News Release

Finding a home for the wandering mushrooms —— Phylogenetic and taxonomic updates of Agaricales

Peer-Reviewed Publication

Tsinghua University Press

Phylogenetic and taxonomic updates of Agaricales, with an emphasis on Tricholomopsis


The Agaricales was divided in to 10 suborders. Phyllotopsidineae and Sarcomyxineae are proposed as new suborders in this study.

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Credit: Geng-Shen Wang, Kunming Institute of Botany, Chinese Academy of Sciences

Many edible, medicinal, and poisonous mushrooms that we are familiar with belong to the order Agaricales, which is a group of fungi with important economic and ecological value. Understanding the phylogenetic relationships of Agaricales can help us to know their evolutionary history and diversity, as well as their interactions with other organisms. Moreover, the phylogenetic framework of Agaricales can provide a basis for conserving biodiversity, such as measuring phylogenetic diversity and assessing the uniqueness and importance of different species.


Previous studies divided Agaricales into 8 suborders and 46 families, but the systematic position and phylogenetic relationship of some genera and species were unclear. For example, genera Tricholomopsis and Sarcomyxa have been controversial for a long time.


In collaboration with domestic and international colleagues, the research group of fungal diversity and molecular evolution at Kunming Institute of Botany, Chinese Academy of Sciences, conducted genome skimming of fungal specimens from the genera Tricholomopsis, Sarcomyxa, Macrotyphula, Phyllotopsis, and other related groups, and combined them with publicly available genome data of some other species of Agaricales from databases. Using various analytical methods, such as single-copy orthologous gene extraction, gene conflict detection, phylogenetic tree construction, and topology structure testing, they reconstructed the most resolved and robust phylogenetic framework of Agaricales based on the amino acid sequences of 555 single-copy orthologous genes, and clarified the phylogenetic relationships among suborders, as well as the systematic position of Tricholomopsis and Sarcomyxa. They proposed a new classification system of Agaricales with 10 suborders, and made some adjustments to the members of several suborders. They also formally published 2 new suborders (Sarcomyxineae and Phyllotopsidineae), 1 new genus (Conoloma), 2 new sections, and 6 new species, and solved many problems in the classification of Tricholomopsis in China. They also discussed the substrate preference and cap surface scale evolution of this genus.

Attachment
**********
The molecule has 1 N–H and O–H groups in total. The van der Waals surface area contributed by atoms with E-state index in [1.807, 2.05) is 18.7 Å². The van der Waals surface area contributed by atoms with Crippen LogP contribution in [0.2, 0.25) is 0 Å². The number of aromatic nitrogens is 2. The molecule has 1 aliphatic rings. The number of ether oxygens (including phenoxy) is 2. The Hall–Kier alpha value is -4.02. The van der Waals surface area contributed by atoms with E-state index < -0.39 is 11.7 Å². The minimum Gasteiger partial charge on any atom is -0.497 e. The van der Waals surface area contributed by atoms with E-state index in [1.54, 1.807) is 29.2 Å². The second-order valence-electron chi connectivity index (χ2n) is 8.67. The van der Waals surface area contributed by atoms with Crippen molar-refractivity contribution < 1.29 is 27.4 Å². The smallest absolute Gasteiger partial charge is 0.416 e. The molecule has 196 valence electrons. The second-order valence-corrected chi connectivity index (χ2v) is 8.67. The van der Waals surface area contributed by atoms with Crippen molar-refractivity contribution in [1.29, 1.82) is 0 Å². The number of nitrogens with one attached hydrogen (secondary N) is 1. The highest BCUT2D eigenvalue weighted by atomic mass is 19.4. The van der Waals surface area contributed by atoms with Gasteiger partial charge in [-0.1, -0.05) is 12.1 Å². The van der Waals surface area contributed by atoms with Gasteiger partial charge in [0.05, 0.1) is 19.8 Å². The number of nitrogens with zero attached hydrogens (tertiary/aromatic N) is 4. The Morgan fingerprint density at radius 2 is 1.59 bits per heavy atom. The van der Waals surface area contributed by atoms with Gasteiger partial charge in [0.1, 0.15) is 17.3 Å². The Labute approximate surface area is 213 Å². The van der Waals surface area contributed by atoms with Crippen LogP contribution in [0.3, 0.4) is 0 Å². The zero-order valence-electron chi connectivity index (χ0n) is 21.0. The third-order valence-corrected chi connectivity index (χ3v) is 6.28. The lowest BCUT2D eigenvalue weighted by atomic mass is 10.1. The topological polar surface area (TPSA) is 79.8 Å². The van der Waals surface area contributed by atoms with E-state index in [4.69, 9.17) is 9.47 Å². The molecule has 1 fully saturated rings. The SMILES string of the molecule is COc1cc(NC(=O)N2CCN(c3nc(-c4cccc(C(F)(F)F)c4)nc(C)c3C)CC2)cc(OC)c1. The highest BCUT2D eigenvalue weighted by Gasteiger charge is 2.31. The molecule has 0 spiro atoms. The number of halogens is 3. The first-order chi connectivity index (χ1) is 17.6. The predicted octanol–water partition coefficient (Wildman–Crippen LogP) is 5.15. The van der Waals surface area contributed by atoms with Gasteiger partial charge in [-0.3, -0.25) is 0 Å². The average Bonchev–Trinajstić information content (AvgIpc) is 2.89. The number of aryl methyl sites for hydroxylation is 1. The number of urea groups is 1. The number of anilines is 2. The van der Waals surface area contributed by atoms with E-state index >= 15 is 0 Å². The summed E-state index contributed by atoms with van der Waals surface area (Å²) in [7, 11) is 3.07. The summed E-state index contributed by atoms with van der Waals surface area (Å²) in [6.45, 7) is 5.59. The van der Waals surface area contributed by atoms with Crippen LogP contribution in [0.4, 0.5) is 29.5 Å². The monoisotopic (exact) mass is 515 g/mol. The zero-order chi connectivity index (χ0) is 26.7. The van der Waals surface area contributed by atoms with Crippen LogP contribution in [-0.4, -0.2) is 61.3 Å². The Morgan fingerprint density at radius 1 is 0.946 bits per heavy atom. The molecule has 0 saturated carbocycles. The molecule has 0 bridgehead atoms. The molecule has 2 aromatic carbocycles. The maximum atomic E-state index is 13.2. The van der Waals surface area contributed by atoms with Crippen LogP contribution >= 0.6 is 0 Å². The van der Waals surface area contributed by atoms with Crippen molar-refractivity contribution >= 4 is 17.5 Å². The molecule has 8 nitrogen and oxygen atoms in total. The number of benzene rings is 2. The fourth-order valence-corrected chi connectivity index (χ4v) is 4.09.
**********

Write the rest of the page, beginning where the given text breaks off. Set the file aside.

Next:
“It has important scientific significance for further understanding the phylogenetic relationships among the major groups of Agaricales”, Geng-Shen Wang said.

See the article:

Phylogenetic and taxonomic updates of Agaricales, with an emphasis on Tricholomopsis

About Mycology

Mycology —— An International Journal on Fungal Biology is a renowned international, peer-reviewed, open access journal that publishes all aspects of mycological research, sponsored by the Institute of Microbiology, Chinese Academy of Sciences and the Mycological Society of China. Since its inception in 2010, Mycology received strong support from mycologists around the world. By publishing cutting-edge research and facilitating collaborations, Mycology strives to advance the understanding and knowledge of mycology, while fostering innovative research and scientific discussions in the field.

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